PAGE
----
Seen at The Festival of the Tree

...if you would be happy all your life, plant a garden ~ Chinese proverb

Monday, 3 November 2008

Dahlia Duvet


Monica from Garden Faerie's Musings asked me last week if I lifted my Dahlias for the winter, so I thought I'd show you today what I've been up to over the weekend. The usual garden advice for the UK is to lift them, trim off the top foliage and any rotting tubers, and store them in sand or peat (or an alternative, more eco-friendly compost) in a frost-free garage or shed for the winter.

Being a gardener of the lazier sort and fortunate enough to live in the south west of England (I reckon it's about zone 8, for those of you reading this over the pond), I've decided to leave my Dahlias in the ground to overwinter, just like I've done for the past few years. They're in the terraced part of the garden, so this is a warmer, more sheltered spot for them anyway. In order to ensure their survival until the spring, I give them a thick snuggly duvet like the one shown in the picture. I've cut off the blackened foliage and stems from last week and then covered the plants with a few inches of thick mulch - the used pet bedding from next door's pet guinea pigs and hamster in this case. The wood shavings and straw are ideal and will rot down sufficiently over winter, so the emerging plants in the spring won't suffer a nitrogen deficit. I reckon the rotted pets' poo will also give them a boost.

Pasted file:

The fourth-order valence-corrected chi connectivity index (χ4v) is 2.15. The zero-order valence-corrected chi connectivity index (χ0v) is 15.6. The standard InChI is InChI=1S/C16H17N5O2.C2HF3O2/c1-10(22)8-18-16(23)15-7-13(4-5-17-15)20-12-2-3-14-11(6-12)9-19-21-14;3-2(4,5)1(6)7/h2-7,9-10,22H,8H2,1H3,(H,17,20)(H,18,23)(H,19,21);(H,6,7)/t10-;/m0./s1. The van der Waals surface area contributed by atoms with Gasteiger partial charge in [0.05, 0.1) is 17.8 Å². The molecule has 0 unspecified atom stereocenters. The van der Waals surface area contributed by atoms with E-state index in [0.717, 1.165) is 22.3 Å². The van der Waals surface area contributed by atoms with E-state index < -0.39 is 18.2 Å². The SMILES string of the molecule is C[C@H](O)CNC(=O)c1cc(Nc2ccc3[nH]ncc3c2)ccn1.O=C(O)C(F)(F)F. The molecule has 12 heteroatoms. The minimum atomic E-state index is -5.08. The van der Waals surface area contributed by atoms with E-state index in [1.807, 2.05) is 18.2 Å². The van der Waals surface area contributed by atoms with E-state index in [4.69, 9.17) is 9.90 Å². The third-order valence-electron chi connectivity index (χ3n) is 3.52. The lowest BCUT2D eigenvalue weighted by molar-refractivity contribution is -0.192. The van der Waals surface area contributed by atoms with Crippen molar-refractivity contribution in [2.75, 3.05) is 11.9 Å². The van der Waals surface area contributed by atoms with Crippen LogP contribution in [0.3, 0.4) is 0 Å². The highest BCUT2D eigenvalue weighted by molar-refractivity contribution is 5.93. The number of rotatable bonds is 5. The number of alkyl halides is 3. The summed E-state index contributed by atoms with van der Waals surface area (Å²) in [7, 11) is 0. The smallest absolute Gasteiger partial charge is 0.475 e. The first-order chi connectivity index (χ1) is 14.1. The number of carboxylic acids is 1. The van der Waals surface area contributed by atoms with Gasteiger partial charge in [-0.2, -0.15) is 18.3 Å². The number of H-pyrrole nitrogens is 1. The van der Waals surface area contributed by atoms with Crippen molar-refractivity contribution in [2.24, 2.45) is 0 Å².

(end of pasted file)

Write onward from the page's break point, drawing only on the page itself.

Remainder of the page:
Of course with this method, eternal vigilance is needed come April/May next year to ensure the emerging foliage is not attacked by pesky slugs and snails. I reckon it's worth it though, otherwise I'd have to tidy up my shed so I can fit them in somewhere for the winter.

15 comments:

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  2. Anything to save you from cleaning up the shed, right? giggle

    For a long time gardeners in the Netherlands were advised to dig up their dahlia's before the frosts set in but nowadays we are advised more and more to just cover them up with a nice duvet and keep our fingers crossed that all is well come spring. And most of the time it is.

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  3. I'm going to try the duvet idea over my Canna as it's done so much better in the ground this year. No handy guinea pigs or spent compost so I'll have to buy something!

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  4. That looks like such a snugly nest VP- mine are still out! Yikes.
    K

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  5. I still dig mine up and put in trays of dry sand. The wet over winter seems to do for mine as much as the cold. Also easier to pot up and propagate cuttings from them in the spring. They do look snug though - hope they make it through.

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  6. Wow, you're in a Zone 8? Just shows I need to study my geography more, or perhaps it's the tides in the ocean that create a warmer climate there. I definitely couldn't leave dahlias here--we're a zone 5.

    That has to be the most creative use of hamster debris I've ever heard of!

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  7. Great information! Here in US zone 7b, I cover tender perennials with a mountain of mulch. A "duvet" sounds so much more elegant! :-)